Cameras will be everywhere this weekend as film crews shoot short comedies, horror flicks, dramas and other genre pieces in the New Orleans edition of the 48 Hour Film Project. On Friday night, teams draw a genre, character, prop and line of dialogue and then have 48 hours to write, shoot, edit and deliver a seven-minute film.
The competition attracts many people involved in the local filmmaking industry. John Swider of the production company The Swider Bros. has competed for six years and uses the opportunity to hone his skills. "I get to practice a new technique every year," Swider says. "One year we practiced aerial shots; we had a helicopter ... another year we had underwater cinematography. ... This year we're going to use GoPro cameras. ... It's a chance to practice new techniques with new equipment."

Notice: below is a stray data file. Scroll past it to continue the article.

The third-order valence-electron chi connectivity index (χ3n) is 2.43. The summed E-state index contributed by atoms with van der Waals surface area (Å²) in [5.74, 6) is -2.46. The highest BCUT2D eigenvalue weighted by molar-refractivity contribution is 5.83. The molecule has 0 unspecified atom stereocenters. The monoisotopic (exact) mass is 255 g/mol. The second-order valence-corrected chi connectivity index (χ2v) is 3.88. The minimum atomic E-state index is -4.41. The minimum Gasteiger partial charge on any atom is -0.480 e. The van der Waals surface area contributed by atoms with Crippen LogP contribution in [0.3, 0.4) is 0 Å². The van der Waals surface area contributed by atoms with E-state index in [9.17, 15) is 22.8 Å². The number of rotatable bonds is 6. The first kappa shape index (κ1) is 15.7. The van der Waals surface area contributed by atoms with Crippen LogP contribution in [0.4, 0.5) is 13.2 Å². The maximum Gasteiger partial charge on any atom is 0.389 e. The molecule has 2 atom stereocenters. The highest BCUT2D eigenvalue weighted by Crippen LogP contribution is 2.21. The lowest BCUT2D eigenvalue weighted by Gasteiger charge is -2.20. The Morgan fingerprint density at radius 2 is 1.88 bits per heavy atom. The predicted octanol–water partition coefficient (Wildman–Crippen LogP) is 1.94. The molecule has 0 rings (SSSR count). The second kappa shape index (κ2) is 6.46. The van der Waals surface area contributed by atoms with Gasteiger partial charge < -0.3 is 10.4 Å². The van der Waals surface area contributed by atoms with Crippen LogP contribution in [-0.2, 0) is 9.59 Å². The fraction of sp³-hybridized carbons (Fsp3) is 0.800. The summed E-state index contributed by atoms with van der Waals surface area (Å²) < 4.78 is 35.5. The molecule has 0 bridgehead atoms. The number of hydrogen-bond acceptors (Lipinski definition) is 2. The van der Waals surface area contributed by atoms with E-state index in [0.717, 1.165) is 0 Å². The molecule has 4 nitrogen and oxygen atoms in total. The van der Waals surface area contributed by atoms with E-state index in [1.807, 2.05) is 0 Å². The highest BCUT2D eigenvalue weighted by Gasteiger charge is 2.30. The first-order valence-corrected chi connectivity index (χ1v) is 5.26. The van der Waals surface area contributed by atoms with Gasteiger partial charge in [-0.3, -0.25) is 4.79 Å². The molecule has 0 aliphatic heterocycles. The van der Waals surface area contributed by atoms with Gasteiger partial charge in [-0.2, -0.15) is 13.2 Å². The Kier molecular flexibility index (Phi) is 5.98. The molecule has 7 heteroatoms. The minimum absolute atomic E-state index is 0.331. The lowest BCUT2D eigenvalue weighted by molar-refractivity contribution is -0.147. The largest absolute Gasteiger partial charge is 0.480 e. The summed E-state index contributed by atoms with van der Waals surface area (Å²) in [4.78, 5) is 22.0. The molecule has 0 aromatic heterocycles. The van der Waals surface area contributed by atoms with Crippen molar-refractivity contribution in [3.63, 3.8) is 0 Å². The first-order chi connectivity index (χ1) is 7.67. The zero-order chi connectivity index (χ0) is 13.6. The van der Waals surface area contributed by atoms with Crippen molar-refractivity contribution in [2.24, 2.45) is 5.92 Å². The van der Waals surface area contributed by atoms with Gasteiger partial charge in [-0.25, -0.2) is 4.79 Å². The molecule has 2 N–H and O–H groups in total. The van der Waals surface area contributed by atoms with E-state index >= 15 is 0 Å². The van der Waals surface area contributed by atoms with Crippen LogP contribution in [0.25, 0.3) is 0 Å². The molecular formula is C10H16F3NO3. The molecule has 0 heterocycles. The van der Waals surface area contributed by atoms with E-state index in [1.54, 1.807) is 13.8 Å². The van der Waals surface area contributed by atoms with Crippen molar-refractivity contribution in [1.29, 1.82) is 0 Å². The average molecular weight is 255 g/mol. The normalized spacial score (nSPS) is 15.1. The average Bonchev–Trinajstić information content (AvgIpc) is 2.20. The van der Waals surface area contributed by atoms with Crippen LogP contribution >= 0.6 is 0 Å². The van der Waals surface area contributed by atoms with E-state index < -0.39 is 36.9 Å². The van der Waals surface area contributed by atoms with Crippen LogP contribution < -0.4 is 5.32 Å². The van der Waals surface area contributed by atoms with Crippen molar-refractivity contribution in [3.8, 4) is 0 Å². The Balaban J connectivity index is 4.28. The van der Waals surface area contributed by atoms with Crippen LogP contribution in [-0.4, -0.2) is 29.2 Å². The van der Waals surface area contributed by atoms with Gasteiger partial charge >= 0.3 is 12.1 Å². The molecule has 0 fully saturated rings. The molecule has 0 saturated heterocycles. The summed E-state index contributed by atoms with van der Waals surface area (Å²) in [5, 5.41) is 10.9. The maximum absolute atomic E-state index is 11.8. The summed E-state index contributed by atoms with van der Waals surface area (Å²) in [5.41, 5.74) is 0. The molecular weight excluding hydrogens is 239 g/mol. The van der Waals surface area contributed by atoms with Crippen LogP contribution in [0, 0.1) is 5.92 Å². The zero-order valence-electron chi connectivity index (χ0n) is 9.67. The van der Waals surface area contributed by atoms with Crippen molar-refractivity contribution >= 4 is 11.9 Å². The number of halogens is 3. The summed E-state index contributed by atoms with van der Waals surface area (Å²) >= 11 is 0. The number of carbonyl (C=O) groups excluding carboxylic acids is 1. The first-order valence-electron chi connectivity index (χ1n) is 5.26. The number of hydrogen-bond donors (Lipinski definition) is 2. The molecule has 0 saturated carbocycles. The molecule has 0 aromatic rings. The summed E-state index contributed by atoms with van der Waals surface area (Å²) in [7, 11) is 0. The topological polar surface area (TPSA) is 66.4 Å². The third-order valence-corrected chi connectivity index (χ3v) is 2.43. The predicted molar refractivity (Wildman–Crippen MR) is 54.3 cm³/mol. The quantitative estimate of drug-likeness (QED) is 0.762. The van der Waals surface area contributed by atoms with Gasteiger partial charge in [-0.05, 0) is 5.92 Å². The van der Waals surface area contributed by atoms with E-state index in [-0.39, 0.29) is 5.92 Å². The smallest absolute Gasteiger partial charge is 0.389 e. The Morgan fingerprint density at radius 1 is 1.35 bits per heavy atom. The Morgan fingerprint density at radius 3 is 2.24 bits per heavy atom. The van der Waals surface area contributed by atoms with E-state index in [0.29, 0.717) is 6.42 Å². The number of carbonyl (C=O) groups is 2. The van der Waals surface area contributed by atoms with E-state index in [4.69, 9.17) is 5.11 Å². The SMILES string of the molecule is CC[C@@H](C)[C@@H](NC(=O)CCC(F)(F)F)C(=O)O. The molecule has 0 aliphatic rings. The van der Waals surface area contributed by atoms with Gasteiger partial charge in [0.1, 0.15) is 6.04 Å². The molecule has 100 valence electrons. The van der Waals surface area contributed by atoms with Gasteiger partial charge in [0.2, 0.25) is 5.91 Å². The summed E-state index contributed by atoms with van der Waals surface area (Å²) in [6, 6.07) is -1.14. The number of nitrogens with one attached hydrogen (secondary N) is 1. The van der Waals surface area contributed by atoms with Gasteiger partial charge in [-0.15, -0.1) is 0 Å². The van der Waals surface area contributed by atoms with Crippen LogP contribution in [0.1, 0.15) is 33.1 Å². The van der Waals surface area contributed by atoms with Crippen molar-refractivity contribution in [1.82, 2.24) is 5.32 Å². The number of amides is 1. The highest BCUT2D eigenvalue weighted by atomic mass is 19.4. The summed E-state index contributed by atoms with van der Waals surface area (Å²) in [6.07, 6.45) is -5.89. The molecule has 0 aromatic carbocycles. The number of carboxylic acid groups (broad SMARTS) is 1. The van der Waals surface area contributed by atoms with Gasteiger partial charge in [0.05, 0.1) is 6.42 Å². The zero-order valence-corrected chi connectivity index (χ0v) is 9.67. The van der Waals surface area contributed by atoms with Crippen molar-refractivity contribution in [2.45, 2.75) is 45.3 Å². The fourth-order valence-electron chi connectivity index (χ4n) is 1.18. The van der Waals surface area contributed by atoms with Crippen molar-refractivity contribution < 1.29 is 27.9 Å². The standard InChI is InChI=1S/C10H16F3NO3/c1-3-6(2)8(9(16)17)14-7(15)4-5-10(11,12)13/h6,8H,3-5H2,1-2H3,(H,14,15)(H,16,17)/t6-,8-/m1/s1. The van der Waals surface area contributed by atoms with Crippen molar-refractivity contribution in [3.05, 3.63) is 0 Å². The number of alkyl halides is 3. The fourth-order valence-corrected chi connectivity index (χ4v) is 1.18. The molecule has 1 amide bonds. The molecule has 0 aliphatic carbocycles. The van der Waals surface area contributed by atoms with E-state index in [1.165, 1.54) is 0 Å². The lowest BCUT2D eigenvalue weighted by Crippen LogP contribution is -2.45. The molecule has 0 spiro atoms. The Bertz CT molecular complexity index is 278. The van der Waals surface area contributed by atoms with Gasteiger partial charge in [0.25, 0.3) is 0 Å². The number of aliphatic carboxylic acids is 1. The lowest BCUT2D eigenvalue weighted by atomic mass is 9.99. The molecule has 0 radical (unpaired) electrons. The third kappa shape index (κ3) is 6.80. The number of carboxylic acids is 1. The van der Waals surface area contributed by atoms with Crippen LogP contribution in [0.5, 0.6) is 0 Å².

The competition has plenty of challenges besides the team's own exploration with techniques. "You have a lot of unknowns," Swider says. "Usually when you make a film, you know what your plot's going to be, you know what the dialogue's going to be, you know who your cast is going to be, but in this, you have to plan for the unknown."
Ben Matheny's EFI Productions (www.efiproductions.com), has participated in three competitions, and its film Sunny Side Up was nominated for best New Orleans film last year. "It's cool to be able to treat (film) as a sport," Matheny says. "It turns something that you take very seriously into a fun way to be involved in the film community."
The 48 Hour Film Project started in Washington, D.C. in 2001 and has expanded to more than 130 cities on six continents. Winning films from each city advance in regional competitions until there is an overall winner, which is then screened at the Cannes Film Festival. Completed films from the upcoming competition will be screened July 24-27 at the National WWII Museum.
Team registration for the 48 Hour Film Project in New Orleans is open until July 18. Visit the website (www.48hourfilm.com/en/neworleans) for details.